By John Ikani
After another extended session of negotiations into the late hours, there was no indication of a resolution in sight for the COP28 discussions on a preliminary agreement to curtail the use of fossil fuels.
The negotiators eagerly await a revised text following widespread criticism of the draft revealed on Monday.
The Emirati president heading the COP28 summit persistently urged the nearly 200 nations to reach a robust deal by the official conclusion of talks at 11 am local time, aiming to prompt decisive actions.
“We have time, and we are prepared to stay a little longer,” remarked German Foreign Minister Annalena Baerbock.
Despite the challenges, the delegation from the Marshall Islands, a vulnerable Pacific archipelago facing the threat of submersion, pledged to remain until the end.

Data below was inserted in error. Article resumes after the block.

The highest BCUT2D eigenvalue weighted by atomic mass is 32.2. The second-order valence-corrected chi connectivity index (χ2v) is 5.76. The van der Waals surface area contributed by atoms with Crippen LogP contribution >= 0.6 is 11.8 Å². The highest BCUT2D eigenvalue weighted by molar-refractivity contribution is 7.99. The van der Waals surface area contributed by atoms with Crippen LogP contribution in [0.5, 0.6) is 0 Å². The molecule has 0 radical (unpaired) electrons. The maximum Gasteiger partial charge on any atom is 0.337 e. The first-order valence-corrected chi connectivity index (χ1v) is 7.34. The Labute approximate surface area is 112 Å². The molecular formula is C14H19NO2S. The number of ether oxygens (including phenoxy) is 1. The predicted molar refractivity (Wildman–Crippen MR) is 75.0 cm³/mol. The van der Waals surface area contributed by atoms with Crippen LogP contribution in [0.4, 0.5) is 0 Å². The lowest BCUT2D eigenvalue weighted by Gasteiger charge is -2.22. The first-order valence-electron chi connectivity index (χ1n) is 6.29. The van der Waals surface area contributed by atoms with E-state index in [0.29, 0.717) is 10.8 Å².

John Silk, their negotiator, asserted that his country “did not come here to sign our death warrant.”
Amidst aspirations for a groundbreaking move at the COP28 summit, hosted in a lavish metropolis fueled by petrodollars, campaigners had hoped for a historic call to globally phase out fossil fuels, responsible for three-quarters of greenhouse gas emissions contributing to the planetary crisis.
However, the most recent version of the 21-page document proposed by COP28 President Sultan Al Jaber, who incidentally leads the UAE’s national oil company, falls short of explicitly demanding action on fossil fuels. Instead, it merely presents measures that nations “could” consider taking.